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Q Isn't the unarticulated need key to identifying where relevant differentiation for the brand exists?

Very much so. You will be surprised, in the top 100 of the Fortune 500 around the world that I’ve had the privilege of working with, more than half of them do not create things with the customer need in mind. Some of them don’t even have a solid current dialogue with their customers. They have a very old dialogue with their customers–their market could be even more than six, seven years old. So they’re still selling to a customer that they may have had some interaction with, some real tangible interviews, connections, meetings years ago. Some really big brands just haven’t done that for a very, very long time.

Q What kind of conversations lead to breakthroughs?

A brand can have a closed dialogue with the customer which is, “Hey, Cheryl, do you like the red or the blue option?” And you might say the red option, which is very narrow. This approach leads the customer towards an answer that you’re hoping they will give. The other more relevant approach is to say “Hey, Cheryl, tell me about your world and capturing your moments.”  That’s a very open conversation, because you can’t really lead where that customer is going to go.  You’ve planted the seed specifically around what you are looking to discover. There’s a big difference in the way you are communicating with the customers.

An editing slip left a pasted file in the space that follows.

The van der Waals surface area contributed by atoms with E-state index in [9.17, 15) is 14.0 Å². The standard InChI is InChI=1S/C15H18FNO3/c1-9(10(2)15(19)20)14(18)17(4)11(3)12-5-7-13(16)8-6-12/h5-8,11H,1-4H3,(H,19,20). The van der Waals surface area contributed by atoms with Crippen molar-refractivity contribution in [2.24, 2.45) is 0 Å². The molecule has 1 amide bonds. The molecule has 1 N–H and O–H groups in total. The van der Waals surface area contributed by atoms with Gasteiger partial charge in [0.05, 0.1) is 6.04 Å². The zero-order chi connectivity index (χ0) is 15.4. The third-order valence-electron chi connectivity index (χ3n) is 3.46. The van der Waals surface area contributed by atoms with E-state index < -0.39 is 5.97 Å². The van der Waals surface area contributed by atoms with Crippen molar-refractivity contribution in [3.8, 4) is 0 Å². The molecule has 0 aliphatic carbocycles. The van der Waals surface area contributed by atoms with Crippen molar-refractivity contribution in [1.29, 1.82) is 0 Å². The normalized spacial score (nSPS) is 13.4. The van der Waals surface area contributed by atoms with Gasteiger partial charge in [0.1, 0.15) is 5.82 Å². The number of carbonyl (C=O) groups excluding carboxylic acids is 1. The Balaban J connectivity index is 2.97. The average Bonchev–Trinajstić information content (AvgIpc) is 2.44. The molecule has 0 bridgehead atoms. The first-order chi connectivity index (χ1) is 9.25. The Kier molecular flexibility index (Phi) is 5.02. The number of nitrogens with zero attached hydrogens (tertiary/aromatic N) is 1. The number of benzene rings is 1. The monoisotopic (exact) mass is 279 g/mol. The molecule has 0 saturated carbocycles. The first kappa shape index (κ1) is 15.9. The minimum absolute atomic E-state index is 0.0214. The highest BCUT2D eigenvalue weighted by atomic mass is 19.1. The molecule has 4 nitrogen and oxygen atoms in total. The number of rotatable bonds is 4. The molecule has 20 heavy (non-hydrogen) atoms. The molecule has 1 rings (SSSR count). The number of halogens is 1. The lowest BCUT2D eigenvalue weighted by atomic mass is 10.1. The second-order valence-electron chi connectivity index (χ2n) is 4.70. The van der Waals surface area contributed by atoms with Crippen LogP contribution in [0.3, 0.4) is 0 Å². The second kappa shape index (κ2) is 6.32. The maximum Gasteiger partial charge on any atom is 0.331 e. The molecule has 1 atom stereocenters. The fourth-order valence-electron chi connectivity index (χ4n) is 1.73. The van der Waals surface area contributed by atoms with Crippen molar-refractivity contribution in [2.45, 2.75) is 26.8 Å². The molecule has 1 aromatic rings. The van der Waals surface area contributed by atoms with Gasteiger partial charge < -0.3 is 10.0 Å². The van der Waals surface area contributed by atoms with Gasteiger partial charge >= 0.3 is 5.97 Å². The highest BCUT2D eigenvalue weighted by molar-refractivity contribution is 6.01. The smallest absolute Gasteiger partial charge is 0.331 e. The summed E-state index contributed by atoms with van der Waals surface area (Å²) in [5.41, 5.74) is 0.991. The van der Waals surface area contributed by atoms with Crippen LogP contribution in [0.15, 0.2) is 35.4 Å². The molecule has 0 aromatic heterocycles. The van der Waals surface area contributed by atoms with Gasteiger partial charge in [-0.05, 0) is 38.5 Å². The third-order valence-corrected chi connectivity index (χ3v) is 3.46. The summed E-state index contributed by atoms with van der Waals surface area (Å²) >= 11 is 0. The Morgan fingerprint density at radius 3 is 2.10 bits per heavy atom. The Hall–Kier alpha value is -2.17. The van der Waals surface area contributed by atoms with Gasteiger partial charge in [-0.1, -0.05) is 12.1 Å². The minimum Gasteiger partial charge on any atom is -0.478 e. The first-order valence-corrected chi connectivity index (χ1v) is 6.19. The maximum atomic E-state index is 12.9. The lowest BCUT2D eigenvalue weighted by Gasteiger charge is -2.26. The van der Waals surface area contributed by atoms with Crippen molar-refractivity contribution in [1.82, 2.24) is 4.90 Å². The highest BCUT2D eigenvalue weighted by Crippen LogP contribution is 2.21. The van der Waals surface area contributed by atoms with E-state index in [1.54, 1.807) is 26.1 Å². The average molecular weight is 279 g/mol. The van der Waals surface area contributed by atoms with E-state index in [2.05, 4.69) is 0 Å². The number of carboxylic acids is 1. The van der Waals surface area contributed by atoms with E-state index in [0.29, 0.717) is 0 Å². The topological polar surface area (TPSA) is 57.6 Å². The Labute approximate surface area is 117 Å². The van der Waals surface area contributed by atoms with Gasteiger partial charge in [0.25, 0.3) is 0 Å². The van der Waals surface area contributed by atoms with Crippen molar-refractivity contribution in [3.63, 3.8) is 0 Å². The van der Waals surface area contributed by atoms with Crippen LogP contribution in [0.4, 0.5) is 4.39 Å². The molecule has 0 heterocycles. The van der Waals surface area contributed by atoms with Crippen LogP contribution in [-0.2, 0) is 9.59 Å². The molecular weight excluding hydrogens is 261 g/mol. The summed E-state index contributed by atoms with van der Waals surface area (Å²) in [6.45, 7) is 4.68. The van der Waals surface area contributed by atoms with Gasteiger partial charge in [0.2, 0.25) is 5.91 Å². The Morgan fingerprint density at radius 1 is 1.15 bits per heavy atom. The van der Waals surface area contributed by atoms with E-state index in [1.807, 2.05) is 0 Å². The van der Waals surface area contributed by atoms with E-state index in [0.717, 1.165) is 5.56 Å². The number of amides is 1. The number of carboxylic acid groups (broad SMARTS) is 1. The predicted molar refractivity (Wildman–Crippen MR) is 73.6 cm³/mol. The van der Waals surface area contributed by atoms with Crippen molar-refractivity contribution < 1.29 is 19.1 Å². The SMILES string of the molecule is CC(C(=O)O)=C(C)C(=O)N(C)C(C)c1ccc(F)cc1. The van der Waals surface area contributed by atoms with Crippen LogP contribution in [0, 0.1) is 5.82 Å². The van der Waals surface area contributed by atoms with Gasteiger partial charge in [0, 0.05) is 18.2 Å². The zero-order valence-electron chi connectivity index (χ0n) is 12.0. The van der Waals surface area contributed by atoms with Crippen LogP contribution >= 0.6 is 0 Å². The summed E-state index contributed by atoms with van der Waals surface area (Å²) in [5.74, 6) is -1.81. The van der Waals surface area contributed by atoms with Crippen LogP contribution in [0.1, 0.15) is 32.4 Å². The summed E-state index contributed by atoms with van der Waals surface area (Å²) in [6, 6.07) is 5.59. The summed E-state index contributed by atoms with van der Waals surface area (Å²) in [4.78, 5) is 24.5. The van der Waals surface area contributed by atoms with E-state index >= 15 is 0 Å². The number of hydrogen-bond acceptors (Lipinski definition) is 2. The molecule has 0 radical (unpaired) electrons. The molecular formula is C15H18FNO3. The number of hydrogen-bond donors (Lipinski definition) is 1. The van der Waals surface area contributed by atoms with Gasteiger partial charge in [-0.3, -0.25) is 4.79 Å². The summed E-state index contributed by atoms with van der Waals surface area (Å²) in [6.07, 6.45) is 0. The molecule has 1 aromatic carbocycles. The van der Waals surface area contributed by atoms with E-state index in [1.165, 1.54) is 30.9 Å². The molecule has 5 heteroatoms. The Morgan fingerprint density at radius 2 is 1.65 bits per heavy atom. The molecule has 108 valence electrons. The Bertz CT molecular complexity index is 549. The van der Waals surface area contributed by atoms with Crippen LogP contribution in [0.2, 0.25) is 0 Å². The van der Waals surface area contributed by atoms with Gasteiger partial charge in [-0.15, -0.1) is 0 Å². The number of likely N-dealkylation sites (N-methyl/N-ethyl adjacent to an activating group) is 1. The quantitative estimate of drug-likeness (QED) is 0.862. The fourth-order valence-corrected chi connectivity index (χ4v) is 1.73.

These new breakthrough brands will come from successfully tapping into the current customer need to feed their own voice into the products they are going to be buying.— Kyle Hermans

Drawing back to the likely demise of 20 to 30 percentage of the Fortune 500 brands in the years ahead, I see that being the result of two things.  First, brands must embrace the Internet. Second, and because customers are so vocal now, if you are not communicating and listening to your customers you have a problem. Go into any social media forum, blogs, articles, magazines, online magazines, which is just opening a dialogue, and you can see that people are expressing ideas and really giving away content. They’re expressing what it is that they need and want.

Q That is having the courage to ask the questions of your customer, and listen.

Correct.

Q  Does the innovation process work for younger brands?

Because of the internet and how fast one can tap into a global platform, the power has been taken back from the really big brands.  There’s a lot of money and marketing power being handed back to the individual sitting at home. If they can figure it out how to communicate and get a good business model going, they can could potentially have the same impact as a very huge brand.  These new breakthrough brands will come from successfully tapping into the current customer need to feed their own voice into the products they are going to be buying.

In our next installment: Breakthroughs come from the conflicts in what the customer is saying.  Read more: Kyle hangs out with consumers– from Thailand to UK.

[Updated: March 31, 2015] [Originally Published: July 21, 2014]